When you are new to cryptography, don't use cryptography. Nothing personal here; that's because you cannot test for security. You cannot easily (or at all) know if some system/protocol/algorithm is secure or not. Such tests simply do not exist. This is very unlike functionality, which can be tested: it is easy enough to see if a server boots up and answers requests, but it is impossible to verify if all this happens securely. Theoretical reasons for that have deep fundamental roots like the halting problem.
The only known way to use cryptography correctly is to let it in the hands of people who have devoted their lives to the study of cryptography. If those guys cannot collectively come up with an attack on your system, despite years of silent toil and meditation, then your system is probably secure, or at least more secure than that of your competitors, which is often good enough.
A "remember me" feature is about keeping some state on the user side, so that when the user comes back to the server, the server will automatically recognise him, and won't ask for an irksome password entry. Whatever way you put it, this means that the user device (mobile phone, as I understand it) contains everything which is needed to "log on" the server without any special user interaction. In particular, if the mobile phone is stolen, then the thief can obtain the same data and then log on the server. This is unavoidable, and that's (again) fundamental: if the user needs not enter his password, then there is nothing specific about the human user, and his physical presence is not required. That's more-or-less the point of the "remember me" feature.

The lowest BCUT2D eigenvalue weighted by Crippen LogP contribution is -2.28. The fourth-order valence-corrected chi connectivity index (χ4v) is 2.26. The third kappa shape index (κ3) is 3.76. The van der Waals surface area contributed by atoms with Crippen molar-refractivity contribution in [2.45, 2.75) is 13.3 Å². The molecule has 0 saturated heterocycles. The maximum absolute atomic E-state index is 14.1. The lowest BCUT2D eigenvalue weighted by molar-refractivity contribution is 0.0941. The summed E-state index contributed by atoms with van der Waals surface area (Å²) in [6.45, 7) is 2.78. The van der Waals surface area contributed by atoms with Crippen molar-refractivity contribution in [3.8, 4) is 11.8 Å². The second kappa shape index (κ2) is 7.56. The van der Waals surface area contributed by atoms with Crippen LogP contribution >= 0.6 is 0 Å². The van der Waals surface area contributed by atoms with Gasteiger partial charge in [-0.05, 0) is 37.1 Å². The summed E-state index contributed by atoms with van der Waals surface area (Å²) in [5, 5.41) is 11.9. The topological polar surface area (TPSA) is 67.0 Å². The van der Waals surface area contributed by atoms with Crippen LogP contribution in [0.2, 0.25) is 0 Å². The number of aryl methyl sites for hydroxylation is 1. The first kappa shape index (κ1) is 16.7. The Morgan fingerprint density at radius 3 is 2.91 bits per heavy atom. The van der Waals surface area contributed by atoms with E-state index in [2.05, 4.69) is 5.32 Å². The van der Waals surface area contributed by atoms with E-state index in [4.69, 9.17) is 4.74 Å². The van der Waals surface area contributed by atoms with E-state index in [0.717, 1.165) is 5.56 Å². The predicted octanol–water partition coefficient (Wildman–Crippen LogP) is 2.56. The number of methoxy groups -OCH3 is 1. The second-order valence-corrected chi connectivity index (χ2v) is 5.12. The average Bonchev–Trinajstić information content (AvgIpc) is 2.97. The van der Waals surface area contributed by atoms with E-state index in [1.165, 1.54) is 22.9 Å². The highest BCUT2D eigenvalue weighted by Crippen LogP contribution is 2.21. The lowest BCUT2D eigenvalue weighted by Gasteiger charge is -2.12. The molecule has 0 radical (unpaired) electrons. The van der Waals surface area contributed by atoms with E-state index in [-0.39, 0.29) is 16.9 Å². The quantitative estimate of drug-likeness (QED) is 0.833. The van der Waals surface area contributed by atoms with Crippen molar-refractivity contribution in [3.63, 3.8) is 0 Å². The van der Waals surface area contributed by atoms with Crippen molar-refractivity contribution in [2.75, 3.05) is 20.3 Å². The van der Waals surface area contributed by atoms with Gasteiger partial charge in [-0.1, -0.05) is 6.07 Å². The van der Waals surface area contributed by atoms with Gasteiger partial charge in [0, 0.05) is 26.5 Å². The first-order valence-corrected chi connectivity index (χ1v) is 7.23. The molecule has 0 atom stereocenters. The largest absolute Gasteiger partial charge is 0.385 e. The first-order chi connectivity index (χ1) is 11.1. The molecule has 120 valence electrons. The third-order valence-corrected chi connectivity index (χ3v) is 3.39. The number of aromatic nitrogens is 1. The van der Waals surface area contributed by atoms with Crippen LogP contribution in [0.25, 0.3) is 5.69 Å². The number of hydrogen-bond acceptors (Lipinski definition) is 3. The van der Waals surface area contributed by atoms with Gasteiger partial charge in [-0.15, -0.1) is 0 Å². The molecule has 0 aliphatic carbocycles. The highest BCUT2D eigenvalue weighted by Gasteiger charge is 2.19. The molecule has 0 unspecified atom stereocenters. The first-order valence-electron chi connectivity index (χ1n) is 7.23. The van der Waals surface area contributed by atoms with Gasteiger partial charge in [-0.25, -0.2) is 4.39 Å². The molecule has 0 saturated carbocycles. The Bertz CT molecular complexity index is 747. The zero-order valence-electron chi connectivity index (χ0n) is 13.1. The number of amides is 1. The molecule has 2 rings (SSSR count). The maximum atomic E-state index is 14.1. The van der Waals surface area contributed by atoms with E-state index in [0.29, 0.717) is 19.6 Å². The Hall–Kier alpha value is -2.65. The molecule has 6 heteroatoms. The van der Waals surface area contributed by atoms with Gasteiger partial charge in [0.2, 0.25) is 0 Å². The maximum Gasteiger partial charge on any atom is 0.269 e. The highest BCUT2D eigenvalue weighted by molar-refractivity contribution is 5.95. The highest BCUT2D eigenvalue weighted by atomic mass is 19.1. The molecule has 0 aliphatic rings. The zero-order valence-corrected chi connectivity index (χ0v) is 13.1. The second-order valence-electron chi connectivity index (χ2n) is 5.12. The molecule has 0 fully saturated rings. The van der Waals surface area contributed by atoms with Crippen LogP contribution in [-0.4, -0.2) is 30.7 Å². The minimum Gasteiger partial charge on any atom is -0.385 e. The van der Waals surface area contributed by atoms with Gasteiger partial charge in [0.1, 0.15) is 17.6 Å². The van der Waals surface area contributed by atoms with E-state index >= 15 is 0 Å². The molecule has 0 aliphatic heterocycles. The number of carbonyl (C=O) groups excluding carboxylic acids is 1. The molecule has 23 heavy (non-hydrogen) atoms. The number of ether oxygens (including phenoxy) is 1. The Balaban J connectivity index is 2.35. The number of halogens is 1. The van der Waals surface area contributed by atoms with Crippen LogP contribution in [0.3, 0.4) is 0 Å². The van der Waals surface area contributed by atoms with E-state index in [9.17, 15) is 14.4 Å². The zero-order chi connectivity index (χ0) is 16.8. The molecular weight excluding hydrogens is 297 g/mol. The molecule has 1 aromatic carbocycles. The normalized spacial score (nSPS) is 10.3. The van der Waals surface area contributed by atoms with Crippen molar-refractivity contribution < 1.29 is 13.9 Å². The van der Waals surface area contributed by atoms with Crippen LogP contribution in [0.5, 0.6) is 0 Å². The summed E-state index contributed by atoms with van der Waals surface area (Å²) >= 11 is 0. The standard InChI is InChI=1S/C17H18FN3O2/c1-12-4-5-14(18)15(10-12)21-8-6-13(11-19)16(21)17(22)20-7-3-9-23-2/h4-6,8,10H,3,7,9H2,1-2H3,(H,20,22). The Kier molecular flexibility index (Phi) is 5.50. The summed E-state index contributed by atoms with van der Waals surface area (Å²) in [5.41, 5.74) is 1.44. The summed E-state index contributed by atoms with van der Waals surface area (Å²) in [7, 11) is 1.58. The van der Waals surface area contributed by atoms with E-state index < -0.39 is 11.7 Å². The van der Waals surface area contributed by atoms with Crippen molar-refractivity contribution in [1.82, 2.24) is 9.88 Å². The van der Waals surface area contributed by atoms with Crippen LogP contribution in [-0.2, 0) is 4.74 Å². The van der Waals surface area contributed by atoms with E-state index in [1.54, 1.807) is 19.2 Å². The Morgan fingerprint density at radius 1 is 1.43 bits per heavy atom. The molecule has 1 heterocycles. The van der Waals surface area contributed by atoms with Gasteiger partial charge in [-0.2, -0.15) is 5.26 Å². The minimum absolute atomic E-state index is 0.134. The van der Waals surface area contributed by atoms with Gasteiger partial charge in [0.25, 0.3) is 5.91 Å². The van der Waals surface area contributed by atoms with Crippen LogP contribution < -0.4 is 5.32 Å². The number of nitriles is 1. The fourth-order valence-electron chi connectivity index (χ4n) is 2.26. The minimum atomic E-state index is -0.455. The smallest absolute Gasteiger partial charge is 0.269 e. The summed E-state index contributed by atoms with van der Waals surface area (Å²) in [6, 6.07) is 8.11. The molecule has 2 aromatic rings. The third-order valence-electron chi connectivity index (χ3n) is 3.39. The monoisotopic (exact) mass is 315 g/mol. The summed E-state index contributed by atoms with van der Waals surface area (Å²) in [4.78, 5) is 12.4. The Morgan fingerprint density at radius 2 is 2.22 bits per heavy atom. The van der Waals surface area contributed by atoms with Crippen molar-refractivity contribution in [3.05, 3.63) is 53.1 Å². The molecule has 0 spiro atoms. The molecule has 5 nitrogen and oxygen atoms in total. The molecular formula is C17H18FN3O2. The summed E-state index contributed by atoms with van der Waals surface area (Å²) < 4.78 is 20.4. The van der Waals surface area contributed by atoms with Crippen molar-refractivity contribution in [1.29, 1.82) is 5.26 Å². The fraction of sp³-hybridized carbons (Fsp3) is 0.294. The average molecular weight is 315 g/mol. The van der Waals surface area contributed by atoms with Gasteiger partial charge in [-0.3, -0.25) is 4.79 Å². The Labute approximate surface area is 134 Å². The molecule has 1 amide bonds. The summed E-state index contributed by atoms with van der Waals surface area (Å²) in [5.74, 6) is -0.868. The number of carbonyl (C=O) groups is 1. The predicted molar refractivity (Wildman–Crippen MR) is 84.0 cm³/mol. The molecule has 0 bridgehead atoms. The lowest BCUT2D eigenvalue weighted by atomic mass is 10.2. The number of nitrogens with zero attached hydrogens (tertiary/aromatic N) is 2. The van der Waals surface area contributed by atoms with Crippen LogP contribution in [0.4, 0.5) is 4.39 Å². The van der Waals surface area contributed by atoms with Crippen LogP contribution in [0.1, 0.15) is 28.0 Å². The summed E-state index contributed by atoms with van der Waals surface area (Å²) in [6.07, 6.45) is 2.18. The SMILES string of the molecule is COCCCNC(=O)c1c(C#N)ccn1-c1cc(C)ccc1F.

No amount of cryptography anywhere will change that. If the app can log on the server without user intervention, then it can.
A "remember me" feature is thus an inescapable risk which you must balance with the improved user experience (users basically prefer not entering their password over entering their password). There are some ways to make the trade-off a bit more favourable for you:
Whatever the app stores, don't make it password-dependent. Don't store user passwords or any hash computed from the user password. User passwords are sensitive data whose scope extends beyond your app; user passwords are highways into their brains. Instead, store a "session key" which was generated randomly server side. Make it 16 byte long (at least), and use on the server a cryptographically secure PRNG to produce it (e.g.
/dev/urandom or a wrapper around it).
If using a random session key, then you can cancel it on the server at any time, which is a good thing compared to the user password, because you cannot make the user "forget" his password, let alone any potential attacker.
Make it time-limited; for instance, make the "remember me" feature valid for one week. This will force the user to re-enter his password regularly, but you can choose the schedule; yet again, trade-offs. With a time-limited session key, you can contain the damage from any attacker within a strictly bounded time frame.
So now your problem is "simply" a matter of:
- obtaining a random session key from the server;
- storing it on the user device;
- sending it back to the server when needed.
In an HTTP/Web context, all of this already exists and is called HTTP cookies. Just make sure that you set the "Secure" and "HttpOnly" flag, and that you use SSL (HTTPS) (if you are not using SSL, then you already have a lot of bigger problems, so do that first). The system which is easiest to implement securely is the system which has already been implemented securely by someone else. So just use it.
It is highly preferable if you do not go there.